I came off the water around Isle du Bois Quail Run Campground beat down from the heat and starving. I had ignored one of the top rules of the great outdoors – “Eat before you’re hungry. Drink before you’re thirsty.” I don’t know who said that first, but by the time I started loading up, I couldn’t see straight, and my vision was tunneling.

And that’s how I left a brand new, as in first time out, Temple Forks Mangrove nine weight with a beautiful new Lamson Waterworks 3.5x Velocity Nickel sitting on the roof and drove off.

By the time I had figured out what happened, I was all the way back to Denton. Still on I35, I turned back and zoomed to the park where the ranger station was already closed. I ran down to the campground circle, walked the road, and it was history as in HIS TO REE. Elapsed time about forty minutes.

It’s hard to know what one’s supposed to take away from a presumptive loss like this, but as many days as I am out … something has to happen – sometime, somewhere. I never write my name on rods or reels, but do on everything else I own, and that’s paid off in the past. Now, it’s time to consider labeling the rest of my gear, including rods and reels. Heck of a deal.

I guess the big takeaway is: Don’t expect anything from anyone else, as in honestly returning something (to authorities), that’s not theirs. And someone else obviously needed a brand new nine weight fly rod and reel. My loss is their profit, and so it goes. That’s the world we live in now. I hope they enjoy it, and learn how to use it well. A fly rod is a nine foot crack pipe after all.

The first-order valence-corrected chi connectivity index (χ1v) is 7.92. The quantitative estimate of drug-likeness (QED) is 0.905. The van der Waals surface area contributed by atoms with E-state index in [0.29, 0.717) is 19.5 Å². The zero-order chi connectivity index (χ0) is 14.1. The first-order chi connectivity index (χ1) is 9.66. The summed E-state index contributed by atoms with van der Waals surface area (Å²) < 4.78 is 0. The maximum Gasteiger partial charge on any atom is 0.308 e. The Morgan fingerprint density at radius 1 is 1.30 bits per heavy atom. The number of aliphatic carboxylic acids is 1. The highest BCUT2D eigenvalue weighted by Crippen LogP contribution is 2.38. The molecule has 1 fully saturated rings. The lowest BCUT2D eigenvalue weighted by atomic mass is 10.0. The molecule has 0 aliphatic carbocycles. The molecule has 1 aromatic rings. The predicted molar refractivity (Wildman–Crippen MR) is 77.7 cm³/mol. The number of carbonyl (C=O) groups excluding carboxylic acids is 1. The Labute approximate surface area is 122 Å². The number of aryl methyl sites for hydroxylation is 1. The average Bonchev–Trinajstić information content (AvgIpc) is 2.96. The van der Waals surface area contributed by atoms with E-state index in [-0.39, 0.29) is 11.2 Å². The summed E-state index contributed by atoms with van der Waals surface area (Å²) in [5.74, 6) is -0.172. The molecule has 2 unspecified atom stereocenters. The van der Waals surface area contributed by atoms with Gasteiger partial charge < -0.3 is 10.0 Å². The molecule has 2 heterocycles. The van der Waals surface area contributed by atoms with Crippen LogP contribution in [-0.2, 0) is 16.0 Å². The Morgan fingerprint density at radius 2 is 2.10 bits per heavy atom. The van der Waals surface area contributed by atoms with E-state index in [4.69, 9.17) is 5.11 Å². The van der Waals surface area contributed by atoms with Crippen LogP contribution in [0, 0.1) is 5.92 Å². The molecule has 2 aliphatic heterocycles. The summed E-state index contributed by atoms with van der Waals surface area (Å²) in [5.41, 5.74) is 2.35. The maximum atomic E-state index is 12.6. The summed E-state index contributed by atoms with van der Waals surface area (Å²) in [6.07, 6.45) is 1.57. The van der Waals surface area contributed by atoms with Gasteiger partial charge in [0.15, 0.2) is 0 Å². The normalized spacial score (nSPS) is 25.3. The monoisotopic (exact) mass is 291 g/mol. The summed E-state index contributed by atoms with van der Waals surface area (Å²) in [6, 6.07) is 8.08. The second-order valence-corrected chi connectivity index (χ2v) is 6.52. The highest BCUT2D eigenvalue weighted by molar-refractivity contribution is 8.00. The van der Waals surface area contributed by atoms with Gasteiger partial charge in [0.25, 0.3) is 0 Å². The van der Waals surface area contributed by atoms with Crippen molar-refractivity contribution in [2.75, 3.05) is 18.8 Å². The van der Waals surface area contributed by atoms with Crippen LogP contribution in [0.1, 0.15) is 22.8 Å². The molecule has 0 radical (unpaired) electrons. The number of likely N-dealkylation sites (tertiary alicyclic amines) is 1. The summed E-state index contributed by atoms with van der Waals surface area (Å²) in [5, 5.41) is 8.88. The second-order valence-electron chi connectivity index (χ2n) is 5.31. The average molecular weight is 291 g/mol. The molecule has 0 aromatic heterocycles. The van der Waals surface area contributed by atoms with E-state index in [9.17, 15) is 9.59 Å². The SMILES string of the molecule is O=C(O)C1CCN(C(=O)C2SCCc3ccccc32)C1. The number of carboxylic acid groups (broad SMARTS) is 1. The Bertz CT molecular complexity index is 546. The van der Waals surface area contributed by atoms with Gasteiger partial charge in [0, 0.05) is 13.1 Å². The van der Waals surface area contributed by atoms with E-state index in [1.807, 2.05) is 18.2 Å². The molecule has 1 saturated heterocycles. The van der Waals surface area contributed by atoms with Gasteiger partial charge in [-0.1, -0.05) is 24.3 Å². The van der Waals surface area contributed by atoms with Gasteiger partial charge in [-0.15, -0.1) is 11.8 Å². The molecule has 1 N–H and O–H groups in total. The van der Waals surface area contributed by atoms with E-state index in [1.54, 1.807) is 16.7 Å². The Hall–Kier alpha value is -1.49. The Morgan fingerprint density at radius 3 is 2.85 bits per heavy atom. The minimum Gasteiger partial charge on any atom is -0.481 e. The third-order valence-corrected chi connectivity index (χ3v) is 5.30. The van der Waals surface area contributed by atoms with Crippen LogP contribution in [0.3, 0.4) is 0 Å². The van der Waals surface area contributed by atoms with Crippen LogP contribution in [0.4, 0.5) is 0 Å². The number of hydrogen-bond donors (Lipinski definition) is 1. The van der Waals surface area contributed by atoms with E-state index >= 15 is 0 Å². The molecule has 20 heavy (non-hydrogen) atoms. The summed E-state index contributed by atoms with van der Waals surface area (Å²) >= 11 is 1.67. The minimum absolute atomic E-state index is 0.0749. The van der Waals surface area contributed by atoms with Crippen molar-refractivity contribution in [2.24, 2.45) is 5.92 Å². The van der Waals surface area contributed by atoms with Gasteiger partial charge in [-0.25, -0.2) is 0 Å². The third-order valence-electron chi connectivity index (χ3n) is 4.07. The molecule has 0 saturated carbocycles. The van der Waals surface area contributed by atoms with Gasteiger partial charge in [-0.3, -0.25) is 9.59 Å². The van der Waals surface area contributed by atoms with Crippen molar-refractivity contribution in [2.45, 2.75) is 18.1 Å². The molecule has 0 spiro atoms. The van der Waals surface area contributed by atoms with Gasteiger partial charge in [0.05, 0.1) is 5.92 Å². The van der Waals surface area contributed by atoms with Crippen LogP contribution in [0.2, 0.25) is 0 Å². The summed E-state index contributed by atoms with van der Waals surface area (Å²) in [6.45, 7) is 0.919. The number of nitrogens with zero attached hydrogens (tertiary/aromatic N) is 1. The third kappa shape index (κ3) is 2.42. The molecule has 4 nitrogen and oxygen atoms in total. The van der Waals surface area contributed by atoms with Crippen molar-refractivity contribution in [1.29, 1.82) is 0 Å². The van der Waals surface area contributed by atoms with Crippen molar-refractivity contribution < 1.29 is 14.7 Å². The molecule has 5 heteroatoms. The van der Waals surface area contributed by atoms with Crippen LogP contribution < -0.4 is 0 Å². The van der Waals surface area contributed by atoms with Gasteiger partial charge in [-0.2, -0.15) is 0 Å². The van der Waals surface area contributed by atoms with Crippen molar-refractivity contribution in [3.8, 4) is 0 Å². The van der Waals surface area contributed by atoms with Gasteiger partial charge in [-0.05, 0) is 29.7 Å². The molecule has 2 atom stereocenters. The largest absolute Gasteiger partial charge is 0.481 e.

One little tip I will gladly share with you here is that there are great ways of finding lost things that may surface on the internet. Of course I kept some details about this setup secret, but you can also use the power of google to create a unique and regular search using terms that would apply to something like this. You can set up a google search that checks for something every day, and e mails you when something new pops. My terms for this will probably be Lamson and Mangrove because of their unlikely pairing. If those two words show, the google bots will let me know. Try it sometime. It’ll make you think about “The Matrix” in a whole new light.

So with a loss of this quality comes what I call the “penalty box,” which is where I am until further notice. No replacement for this rod or reel is in my near future. I’ll have to make due next week at Port O’Connor with rods other than a new TFO Mangrove 9 weight, and reels other than a new Lamson Velocity 3.5x Nickel.

ORVIS – Feed Your Addiction

| August 1, 2012 | 0 Comments

Hey, sometimes you just have to get hit between the eyes with a pure shot of fly action. To this day, I have yet to own an Orivs rod for some strange reason, but that day just got a little closer. Anybody looking to upgrade? Anybody?

Excalibur Meets Its Maker

| January 5, 2011 | 1 Comment

I waited until the holiday rush was officially over to ship off my Sage fly rod today. The rush is over isn’t it? Anyway, the form is an easy .pdf download from Sage’s site, and the only thing I saw that could trip a fellow is the fact they want the pieces of breakage, and the entire fly rod when it comes to rod repairs. If you haven’t read the story of how my rod arrived at this pitiful juncture, please feel free to read “I Stepped on a Rock and it Rolled.”